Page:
It’s a long paper, but what I felt it was interesting was the following paragraph:
    ” When people see patterns in the world, they often assume that there is some type of centralized control, even when it doesn’t exist. For example, most people assume that birds in a flock play a game of follow-the-leader: the bird at the front of the flock leads, and the others follow. But that’s not so. In fact, most bird flocks don’t have leaders at all. Rather, each bird follows a set of simple rules, reacting to the movements of the birds nearby it. Orderly flock patterns arise from these simple, local interactions. The bird in front is not a “leader” in any meaningful sense—it just happens to end up there. The flock is organized without an organizer, coordinated without a coordinator. Yet most people continue to assume the existence of a “leader bird.” ”

    You can find the rest of the article here: http://web.media.mit.edu/~mres/papers/decentralized-modeling.pdf

    1. Thanks Gustavo for posting the MIT decentralized modeling reference. I am interested in how systems theory algorithms can apply to rule based or self organized systems in animal as well as human made systems. Turns out that Mitchel Resnick from MIT, the author of the article you read, also wrote a book I read in grad school (in the late 90’s!) called Turtles, Termites, and Traffic Jams: Explorations in Massively Parallel Microworlds. Very cool book. He spoke about the bird flock system, as well as termite colonies, traffic jams etc. And devised a simple coding language called Logo to teach this type of decentralized modeling to young students. Skimming your article it looks like it incorporates another decade at least of data. Psyched to read more about slime mold (not kidding at all, I am way into slime mold).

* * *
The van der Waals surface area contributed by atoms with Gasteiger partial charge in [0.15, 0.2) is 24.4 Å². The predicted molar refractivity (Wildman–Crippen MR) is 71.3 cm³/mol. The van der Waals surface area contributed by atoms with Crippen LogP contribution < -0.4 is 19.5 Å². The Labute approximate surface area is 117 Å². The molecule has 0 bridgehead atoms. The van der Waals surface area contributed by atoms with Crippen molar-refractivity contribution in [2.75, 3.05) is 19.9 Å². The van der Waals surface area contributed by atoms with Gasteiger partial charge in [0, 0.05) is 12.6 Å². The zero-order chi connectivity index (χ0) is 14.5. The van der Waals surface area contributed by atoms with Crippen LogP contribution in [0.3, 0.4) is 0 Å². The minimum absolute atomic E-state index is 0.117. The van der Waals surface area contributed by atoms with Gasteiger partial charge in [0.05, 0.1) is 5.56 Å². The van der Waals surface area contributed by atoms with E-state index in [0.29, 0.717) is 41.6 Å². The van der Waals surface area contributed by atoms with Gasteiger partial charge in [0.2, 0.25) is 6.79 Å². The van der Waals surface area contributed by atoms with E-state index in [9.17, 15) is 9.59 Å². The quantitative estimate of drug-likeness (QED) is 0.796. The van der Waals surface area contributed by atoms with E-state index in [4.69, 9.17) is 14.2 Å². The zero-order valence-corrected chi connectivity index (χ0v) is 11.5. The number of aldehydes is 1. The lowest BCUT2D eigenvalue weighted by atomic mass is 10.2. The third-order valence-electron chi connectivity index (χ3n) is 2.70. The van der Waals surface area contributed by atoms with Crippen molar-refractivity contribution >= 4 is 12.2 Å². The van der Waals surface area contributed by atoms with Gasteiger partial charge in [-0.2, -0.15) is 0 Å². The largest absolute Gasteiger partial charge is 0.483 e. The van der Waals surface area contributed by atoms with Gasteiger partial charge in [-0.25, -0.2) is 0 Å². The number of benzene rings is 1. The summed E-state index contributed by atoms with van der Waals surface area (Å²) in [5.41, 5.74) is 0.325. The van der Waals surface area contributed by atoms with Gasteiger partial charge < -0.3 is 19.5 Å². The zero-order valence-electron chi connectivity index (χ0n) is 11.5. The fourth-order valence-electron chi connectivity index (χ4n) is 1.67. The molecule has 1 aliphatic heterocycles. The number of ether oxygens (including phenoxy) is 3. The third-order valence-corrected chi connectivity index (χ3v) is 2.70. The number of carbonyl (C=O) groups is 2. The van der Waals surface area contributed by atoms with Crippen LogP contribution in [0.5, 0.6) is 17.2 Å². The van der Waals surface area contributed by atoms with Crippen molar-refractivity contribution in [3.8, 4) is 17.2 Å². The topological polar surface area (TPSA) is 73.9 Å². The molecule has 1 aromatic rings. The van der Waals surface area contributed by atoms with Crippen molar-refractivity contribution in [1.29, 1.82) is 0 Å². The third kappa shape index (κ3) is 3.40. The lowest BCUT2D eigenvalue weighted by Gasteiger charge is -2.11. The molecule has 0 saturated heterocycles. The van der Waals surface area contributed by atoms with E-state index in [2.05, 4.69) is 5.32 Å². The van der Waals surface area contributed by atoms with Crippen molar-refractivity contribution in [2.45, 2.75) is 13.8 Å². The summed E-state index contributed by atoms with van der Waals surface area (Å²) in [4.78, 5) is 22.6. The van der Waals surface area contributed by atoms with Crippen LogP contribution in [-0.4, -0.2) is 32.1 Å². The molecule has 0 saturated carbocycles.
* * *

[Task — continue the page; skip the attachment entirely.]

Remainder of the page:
2. Agreed with Stephanie’s last paragraph +1. When reading the article I felt that those characters are interesting, but I found myself corresponded to several characters at the same time, also it varies to different experiences in groups.

    In the article it mentioned that group structure is like a circle, yet I feel each individual is like a circle too, and inside this self circle which has its own self structure. When fitting an individual into a group, it overlaps with other individuals and the group structure at the same time. ( A little bit like this -> http://www.uwgb.edu/dutchs/Graphics-Geol/STRUCTUR/MANUAL/FIG131d.gif ) So I feel that’s impossible to use one character, or view each individual as one single dot, to describe how group structure works. Also I’m thinking maybe it’s not just a circle, could rather be a sphere with more dimensional aspects.